But listening to market professionals from both NAFTA countries speaking at the Canadian Private Equity Markets Summit earlier this week, it would appear that national distinctions remain sharp, with Canadians optimistic about their home market and Americans distinctly bearish about theirs.
Perhaps prompted by a recent New York Times article declaring a private-equity bubble, the US general partners at the Summit, held in Toronto, seemed to have a dark cloud following them, and panel discussion tended to gravitate toward “silly” debt levels and a real estate bubble waiting to pop.
Canadians, meanwhile, sang a rosier tune. The country remains the one G7 nation with a budget surplus, and while the country’s politics are in flux, everybody seems content with where the private equity market there is headed. It was enough for Diamond Castle head Larry Schloss, a New Yorker, to declare that he may need to move to Canada.
Schloss, in describing how reckless the debt markets have become in the US, cited instances where his firm has put in bids that came in below the assumptions of the stapled financing. He also proffered a prediction that the parade of high returns US groups have experienced in the past few years could be coming to an end. “The economy [in the US] is about to give,” he told the Toronto audience. “We’re going to look back a year from now, and we’ll probably see that right now was the peak.”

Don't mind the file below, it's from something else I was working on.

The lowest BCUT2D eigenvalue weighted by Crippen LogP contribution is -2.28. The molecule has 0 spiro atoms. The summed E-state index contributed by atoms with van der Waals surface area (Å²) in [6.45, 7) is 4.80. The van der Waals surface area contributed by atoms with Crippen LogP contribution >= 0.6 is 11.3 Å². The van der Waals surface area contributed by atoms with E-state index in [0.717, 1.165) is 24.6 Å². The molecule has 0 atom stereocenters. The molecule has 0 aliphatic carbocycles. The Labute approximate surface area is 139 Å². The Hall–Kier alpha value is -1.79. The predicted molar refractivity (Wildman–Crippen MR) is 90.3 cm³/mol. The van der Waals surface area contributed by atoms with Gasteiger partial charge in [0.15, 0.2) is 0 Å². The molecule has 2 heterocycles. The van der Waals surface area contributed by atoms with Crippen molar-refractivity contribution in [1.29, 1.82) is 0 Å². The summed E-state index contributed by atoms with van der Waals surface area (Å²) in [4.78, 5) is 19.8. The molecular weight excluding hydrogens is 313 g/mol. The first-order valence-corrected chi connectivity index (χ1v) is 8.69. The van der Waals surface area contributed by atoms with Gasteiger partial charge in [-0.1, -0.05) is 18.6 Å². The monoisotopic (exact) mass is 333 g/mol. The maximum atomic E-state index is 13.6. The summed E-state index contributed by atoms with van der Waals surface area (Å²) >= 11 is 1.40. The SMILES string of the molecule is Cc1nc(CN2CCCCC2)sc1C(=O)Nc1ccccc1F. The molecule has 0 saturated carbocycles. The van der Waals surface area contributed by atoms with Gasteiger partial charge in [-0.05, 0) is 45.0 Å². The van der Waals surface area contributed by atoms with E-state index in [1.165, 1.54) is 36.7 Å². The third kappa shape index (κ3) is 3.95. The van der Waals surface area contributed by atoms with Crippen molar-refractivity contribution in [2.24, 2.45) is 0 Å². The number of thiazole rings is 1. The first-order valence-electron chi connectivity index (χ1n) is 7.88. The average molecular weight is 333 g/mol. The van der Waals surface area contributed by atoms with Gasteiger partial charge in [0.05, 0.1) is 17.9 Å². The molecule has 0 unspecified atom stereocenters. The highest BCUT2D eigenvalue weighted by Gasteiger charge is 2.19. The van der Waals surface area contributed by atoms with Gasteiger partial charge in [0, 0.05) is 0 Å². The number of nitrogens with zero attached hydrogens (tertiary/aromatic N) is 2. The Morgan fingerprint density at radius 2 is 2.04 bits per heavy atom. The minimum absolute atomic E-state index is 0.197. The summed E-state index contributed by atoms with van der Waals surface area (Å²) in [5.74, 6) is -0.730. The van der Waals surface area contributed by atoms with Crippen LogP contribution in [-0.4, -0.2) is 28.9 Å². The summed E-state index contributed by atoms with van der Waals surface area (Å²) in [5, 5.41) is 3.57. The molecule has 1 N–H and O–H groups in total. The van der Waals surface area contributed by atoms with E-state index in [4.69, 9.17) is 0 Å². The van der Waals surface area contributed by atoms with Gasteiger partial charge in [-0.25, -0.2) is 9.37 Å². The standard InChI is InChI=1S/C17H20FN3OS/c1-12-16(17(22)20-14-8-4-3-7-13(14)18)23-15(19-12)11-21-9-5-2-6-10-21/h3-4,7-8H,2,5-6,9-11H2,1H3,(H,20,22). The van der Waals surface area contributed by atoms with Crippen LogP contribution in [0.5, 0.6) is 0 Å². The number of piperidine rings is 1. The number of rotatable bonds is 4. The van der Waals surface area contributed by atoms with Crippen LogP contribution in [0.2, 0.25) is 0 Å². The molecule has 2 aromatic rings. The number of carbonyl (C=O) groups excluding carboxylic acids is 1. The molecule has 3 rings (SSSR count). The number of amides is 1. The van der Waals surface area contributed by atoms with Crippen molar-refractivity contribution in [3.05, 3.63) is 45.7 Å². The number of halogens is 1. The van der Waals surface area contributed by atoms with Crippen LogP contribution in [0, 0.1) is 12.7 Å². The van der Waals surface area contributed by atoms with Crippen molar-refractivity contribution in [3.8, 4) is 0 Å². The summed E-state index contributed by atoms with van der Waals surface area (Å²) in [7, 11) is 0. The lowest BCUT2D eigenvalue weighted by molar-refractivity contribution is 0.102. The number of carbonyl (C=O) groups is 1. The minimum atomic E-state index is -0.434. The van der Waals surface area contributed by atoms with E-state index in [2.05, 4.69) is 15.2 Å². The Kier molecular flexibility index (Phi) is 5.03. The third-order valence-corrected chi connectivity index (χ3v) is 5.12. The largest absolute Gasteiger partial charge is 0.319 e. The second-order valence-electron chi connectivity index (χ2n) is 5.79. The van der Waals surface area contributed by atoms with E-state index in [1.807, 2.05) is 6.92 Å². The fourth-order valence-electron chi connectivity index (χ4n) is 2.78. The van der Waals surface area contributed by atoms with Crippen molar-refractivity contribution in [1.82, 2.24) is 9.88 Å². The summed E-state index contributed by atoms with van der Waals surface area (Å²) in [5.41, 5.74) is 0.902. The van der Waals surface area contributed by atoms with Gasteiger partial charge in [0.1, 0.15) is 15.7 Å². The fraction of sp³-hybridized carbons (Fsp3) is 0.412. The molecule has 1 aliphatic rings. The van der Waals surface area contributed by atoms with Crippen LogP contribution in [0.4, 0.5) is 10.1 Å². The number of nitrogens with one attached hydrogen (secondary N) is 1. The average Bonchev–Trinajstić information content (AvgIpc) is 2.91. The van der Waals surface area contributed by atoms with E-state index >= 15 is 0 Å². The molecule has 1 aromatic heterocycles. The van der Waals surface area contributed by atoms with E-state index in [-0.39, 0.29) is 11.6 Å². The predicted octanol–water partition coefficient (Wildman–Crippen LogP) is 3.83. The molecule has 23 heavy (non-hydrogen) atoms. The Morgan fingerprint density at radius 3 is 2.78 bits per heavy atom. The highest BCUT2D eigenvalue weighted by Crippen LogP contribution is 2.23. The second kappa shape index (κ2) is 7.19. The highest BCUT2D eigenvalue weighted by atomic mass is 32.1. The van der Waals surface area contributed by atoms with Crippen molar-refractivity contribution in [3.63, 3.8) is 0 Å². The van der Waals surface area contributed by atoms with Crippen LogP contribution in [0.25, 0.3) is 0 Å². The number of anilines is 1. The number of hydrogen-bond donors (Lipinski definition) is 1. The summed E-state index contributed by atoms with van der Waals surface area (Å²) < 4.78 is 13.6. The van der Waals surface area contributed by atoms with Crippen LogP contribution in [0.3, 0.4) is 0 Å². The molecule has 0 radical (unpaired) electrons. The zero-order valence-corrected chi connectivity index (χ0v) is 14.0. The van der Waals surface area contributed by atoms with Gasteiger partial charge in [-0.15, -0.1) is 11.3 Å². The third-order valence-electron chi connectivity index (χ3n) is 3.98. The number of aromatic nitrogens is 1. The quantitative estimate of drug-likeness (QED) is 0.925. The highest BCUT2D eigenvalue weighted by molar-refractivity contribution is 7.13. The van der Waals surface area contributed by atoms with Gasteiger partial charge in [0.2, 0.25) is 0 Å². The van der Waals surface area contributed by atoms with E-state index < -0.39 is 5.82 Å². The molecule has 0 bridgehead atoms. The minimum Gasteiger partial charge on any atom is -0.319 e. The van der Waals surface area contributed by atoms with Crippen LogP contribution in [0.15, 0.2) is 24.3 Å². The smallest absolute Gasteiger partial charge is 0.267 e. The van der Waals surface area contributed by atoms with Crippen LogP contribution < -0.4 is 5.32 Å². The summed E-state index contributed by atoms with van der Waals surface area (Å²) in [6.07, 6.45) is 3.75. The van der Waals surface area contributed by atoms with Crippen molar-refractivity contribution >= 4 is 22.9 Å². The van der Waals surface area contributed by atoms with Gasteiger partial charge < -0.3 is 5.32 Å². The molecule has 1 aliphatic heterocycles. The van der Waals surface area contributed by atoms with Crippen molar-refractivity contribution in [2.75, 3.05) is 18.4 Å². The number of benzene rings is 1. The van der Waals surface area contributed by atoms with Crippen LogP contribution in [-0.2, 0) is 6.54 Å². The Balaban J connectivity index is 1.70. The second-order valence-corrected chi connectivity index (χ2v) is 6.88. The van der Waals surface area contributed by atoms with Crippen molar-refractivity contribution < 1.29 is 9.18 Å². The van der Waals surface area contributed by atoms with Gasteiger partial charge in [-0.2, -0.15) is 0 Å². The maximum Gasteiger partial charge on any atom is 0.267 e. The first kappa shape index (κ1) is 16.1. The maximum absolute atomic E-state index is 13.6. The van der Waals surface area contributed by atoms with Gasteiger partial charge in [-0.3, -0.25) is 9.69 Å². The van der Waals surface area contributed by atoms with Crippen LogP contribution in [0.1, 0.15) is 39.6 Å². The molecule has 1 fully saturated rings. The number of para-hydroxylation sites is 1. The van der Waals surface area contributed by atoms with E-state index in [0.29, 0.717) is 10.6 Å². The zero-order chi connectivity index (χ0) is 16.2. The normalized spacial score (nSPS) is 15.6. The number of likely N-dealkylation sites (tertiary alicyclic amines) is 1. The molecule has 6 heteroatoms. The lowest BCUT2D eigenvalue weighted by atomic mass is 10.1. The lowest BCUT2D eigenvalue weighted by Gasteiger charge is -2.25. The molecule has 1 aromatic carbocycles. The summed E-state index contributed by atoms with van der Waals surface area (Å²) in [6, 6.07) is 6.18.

Not so in Canada. The private equity market there has developed nicely over the past five years but there remains plenty of inefficiencies for smart GPs to take advantage of. The economy, save for the income trust market, is healthy, and Canadian investors aren’t worrying about the potential impact of a real estate collapse.
In fact, Canadian investors are actually looking forward to tomorrow. “In a classic Canadian understated fashion, I don’t think investors here understand just how well we have it,” Gilbert Palter, COO and managing partner at Toronto-based EdgeStone Capital Partners, said on a panel. “Canada is so much more than moose, trees, beer and hockey… I’m bullish about Canada.”
It is possible that while its neighbour to the south gloomily wait for a slowdown, the Canadian private equity market is set for another year of fast-paced action. And after a year without hockey following the NHL strike, nobody should begrudge them that.